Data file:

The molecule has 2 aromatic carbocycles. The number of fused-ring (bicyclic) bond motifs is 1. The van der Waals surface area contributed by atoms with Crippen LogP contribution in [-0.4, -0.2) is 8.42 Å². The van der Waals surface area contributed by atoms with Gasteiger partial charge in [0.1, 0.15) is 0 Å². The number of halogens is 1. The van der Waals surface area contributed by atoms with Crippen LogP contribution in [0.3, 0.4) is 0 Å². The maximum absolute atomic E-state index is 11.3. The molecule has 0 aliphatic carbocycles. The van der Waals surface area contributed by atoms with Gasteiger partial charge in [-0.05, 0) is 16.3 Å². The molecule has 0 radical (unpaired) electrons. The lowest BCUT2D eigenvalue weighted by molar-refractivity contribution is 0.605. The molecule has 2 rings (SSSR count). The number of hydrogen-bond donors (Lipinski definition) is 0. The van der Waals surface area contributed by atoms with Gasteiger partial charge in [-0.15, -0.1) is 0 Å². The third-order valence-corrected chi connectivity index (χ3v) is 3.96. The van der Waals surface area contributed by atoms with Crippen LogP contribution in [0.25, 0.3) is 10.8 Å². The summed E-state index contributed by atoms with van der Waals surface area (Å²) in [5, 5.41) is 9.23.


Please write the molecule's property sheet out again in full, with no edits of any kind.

The molecule has 2 aromatic carbocycles. The number of fused-ring (bicyclic) bond motifs is 1. The van der Waals surface area contributed by atoms with Crippen LogP contribution in [-0.4, -0.2) is 8.42 Å². The van der Waals surface area contributed by atoms with Gasteiger partial charge in [0.1, 0.15) is 0 Å². The number of halogens is 1. The van der Waals surface area contributed by atoms with Crippen LogP contribution in [0.3, 0.4) is 0 Å². The maximum absolute atomic E-state index is 11.3. The molecule has 0 aliphatic carbocycles. The van der Waals surface area contributed by atoms with Gasteiger partial charge in [-0.05, 0) is 16.3 Å². The molecule has 0 radical (unpaired) electrons. The lowest BCUT2D eigenvalue weighted by molar-refractivity contribution is 0.605. The molecule has 2 rings (SSSR count). The number of hydrogen-bond donors (Lipinski definition) is 0. The van der Waals surface area contributed by atoms with Gasteiger partial charge in [-0.15, -0.1) is 0 Å². The third-order valence-corrected chi connectivity index (χ3v) is 3.96. The van der Waals surface area contributed by atoms with Crippen LogP contribution in [0.25, 0.3) is 10.8 Å². The summed E-state index contributed by atoms with van der Waals surface area (Å²) in [5, 5.41) is 9.23.